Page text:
You missed the final gather didn't you?
Test renders are great as they point out all the things left to fix, for example in this frame I need to turn on reflections for the fur on Leonard's beard and you can also see why we chose the shot we did as they pipe in the background hasn't been textured yet.
Youthful As Ever
The fun/tedious part of the blockthrough is putting Leonard in outrageous poses as me and Hugh layout the cinematography and poses in each shot of every scene. With the kernel I adapted the brain from before and retextured it to try and match a more organic looking haze nut exterior with moss filling the folds of the brain, then I wanted to give the stem the look of the white top to a conker as it merged in the sycamore seed style wings. These wings fold up or down according to whether its growing on the try or mid-flight.
Here it is folded, and it'll be hanging upside down from the branch, or perhaps growing upwards from the branch as per the design of the tree.
I kept redoing the moss to try to get it to actually look like moss rather than toxic waste splattered across the shell.
The simple sycamore seed model in their folded out flight mode.
Getting the translucence right for both the kernel and the wings was tricky but using the mia_material_x_passes I could control it pretty well using the existing diffuse textures and setting the advanced refractive settings to thin walled so that with a little bit of transparency the light scattered through the shader nicely, and much quicker than a sub surface scattering shader would have down. It also avoids sampling issues and grainy  illumination inside the shader.
And then it was all done, probably at slightly too high or a resolution and poly count than was necessary for a background prop so I'll need to finesse it for other shots and keep this hero asset for the small number of close ups it features in. Maybe I'll even turn the displacement back on for those hero shots, if I'm feeling opulent.

Pixel Propaganda

Clint Hocking wrote another of his great columns this time addressing the standards by which game dialogue is often judged as awful and contrived, but that we are judging it against the wrong things because it serves a totally different function than it does in film or theatre.

This last week DICE took place, a convention akin to GDC but seemingly more holistic and people-centric. Bethesda's Todd Howard lead with a great keynote talk that's worth watching if only for the sizzle reel of cool stuff created in a game jam at Bethesda that was omitted from Skyrim but might yet see light in DLC or free patches.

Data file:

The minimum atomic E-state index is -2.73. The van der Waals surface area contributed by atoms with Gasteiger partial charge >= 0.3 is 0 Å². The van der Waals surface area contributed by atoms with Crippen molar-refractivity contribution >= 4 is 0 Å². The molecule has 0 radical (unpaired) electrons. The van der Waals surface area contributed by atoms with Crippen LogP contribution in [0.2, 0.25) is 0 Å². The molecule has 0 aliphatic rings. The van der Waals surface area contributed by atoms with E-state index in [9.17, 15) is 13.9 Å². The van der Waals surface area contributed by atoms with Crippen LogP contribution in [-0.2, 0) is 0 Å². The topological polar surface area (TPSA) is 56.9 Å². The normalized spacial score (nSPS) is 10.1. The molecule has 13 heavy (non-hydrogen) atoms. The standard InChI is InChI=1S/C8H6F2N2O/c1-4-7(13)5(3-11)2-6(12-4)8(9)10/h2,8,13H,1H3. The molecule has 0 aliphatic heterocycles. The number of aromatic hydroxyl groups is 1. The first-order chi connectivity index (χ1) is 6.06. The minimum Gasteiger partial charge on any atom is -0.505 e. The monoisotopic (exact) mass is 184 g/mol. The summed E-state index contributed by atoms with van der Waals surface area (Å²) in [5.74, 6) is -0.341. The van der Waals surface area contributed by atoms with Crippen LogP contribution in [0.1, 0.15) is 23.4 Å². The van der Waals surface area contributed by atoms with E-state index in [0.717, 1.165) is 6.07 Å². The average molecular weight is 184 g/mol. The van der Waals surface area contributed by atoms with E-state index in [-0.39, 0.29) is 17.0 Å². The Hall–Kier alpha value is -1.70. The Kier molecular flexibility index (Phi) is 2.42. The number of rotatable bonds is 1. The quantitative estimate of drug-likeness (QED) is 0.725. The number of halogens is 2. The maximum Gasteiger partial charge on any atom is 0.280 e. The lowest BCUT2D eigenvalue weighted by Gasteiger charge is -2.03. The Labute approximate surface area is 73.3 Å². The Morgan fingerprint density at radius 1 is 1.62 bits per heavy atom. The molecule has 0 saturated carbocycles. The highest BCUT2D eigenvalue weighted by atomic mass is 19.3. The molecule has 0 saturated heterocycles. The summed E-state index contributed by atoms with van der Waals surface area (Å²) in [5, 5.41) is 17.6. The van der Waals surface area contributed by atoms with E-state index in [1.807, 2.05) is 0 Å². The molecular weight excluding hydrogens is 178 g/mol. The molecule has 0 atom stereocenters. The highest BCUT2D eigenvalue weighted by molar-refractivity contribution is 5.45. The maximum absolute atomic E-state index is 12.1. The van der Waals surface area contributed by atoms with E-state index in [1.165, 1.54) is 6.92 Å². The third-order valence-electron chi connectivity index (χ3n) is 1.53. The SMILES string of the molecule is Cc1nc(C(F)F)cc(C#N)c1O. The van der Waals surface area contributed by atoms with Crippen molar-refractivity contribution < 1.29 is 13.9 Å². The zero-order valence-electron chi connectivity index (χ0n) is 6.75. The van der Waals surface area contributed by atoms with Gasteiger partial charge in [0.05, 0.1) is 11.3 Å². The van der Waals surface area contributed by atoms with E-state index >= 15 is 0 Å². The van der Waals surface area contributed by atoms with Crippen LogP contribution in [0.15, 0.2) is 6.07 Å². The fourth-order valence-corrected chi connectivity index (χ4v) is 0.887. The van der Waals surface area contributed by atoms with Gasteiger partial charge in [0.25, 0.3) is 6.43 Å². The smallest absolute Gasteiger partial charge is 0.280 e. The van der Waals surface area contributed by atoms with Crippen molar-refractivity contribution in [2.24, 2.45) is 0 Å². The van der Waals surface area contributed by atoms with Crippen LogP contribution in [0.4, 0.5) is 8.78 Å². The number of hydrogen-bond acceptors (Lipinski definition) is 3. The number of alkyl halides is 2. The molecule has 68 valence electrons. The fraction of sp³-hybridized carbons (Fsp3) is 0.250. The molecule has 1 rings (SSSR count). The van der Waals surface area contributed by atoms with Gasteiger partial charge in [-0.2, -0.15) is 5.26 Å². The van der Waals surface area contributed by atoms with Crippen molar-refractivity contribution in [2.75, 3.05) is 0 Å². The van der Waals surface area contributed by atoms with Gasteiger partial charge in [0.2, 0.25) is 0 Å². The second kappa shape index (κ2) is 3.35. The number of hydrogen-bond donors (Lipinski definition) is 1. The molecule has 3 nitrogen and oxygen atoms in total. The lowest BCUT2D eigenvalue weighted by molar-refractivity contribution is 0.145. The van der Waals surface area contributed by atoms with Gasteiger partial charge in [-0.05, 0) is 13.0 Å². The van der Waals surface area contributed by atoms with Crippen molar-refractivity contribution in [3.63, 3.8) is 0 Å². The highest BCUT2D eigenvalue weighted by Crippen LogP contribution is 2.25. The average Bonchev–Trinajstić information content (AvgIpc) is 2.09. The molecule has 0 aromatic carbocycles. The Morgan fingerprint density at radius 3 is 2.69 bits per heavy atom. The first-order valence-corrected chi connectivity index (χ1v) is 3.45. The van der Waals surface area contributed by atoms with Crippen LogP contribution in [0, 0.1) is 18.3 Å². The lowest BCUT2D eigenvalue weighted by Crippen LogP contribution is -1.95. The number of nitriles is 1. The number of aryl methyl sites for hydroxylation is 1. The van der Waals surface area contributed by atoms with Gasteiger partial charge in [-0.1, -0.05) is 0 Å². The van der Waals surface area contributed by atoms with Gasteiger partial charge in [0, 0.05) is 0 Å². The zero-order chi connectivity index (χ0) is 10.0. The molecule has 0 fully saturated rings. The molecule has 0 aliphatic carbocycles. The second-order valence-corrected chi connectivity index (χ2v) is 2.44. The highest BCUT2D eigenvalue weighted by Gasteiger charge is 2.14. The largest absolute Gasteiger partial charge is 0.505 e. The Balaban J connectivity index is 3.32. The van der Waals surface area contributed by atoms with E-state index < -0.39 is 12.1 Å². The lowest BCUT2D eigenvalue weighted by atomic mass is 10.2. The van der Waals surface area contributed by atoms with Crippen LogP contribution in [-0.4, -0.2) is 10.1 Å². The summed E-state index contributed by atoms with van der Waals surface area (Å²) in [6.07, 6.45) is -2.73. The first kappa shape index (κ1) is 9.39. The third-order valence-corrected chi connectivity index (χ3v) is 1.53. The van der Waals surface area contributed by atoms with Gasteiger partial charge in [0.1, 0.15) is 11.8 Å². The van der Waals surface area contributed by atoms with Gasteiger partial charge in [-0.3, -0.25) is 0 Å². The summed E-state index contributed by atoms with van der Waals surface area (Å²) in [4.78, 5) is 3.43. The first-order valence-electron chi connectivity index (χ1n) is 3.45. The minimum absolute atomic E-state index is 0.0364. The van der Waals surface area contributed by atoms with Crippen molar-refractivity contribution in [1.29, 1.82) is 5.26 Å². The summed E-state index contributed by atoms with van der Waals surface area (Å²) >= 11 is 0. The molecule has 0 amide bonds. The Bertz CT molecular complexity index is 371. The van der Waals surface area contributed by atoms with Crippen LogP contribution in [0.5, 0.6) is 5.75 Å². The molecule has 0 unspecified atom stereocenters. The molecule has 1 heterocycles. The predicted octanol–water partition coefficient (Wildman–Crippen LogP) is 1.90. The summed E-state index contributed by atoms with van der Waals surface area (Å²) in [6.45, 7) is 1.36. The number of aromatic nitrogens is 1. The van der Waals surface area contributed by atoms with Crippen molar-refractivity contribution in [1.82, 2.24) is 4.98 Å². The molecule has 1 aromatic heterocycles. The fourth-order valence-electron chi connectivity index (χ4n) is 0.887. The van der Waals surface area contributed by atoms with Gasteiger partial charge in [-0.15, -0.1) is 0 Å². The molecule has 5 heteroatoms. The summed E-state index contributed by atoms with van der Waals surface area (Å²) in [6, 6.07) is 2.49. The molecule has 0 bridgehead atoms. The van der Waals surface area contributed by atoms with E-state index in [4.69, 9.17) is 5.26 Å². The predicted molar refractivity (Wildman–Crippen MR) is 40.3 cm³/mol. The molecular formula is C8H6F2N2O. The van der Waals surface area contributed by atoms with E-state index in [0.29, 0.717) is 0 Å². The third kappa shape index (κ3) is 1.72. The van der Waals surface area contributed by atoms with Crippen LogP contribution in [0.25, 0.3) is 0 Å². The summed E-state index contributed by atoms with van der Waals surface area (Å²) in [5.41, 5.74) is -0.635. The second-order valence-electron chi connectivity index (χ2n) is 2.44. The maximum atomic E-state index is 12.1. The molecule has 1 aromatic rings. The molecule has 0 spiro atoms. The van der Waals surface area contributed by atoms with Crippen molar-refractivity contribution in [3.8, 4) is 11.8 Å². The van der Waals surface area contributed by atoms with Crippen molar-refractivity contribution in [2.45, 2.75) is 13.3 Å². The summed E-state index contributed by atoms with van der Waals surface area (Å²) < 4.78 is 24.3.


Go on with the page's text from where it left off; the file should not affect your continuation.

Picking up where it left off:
Short and sweet this week.

Sunday, 5 February 2012

I Am The Light

The weeks go by so fast that its hard to know what I did and when I did it.

This week we moved production into the studio which was pretty awesome. Not everyone is always in, but the people that are can communicate with each other and solve production problems much quicker. I get almost nothing done as (literally) every 60 seconds someone has something to show me or a question to ask, and its BRILLIANT. I love it, I can direct people properly, giving feedback, getting their suggestions and ideas. Being able to monitor people's progress allows me to help them do their job better (or be their pain in the neck) but it also means I'm painfully aware when work isn't being done.

The blockthrough continues as me and Hugh lay out each shot's camera move with its accompanying poses for Leonard, we're rapidly closing on the final two mighty scenes. It's going to be interesting. It's essential, I now appreciate, as this way we are forced to notice the flaws in each set and set it up to be production ready, scale, translating, referencing so every prop, texture, effect, and light is in the right place doing the right thing. Dan has even started animating with a sweet shot of Leonard leaving the shed and entering the greenhouse, before he processes the thought cloud into mulch for the tree. Our production target as set by Rosa is to get a render out of that animated shot by this Friday's presentation. She suggested a test render but if we can get that corner that's in shot textured, which is totally possible with Nigel now king of the textures, then I feel it would make sense to push it that extra bit further and stretch for a final render. Obviously using the word final curses it but I don't see why it couldn't be final. Hence me jumping back on the lighting, just try and stop me, I Am The Light...Mwahahahah!
Mmm....Perhaps not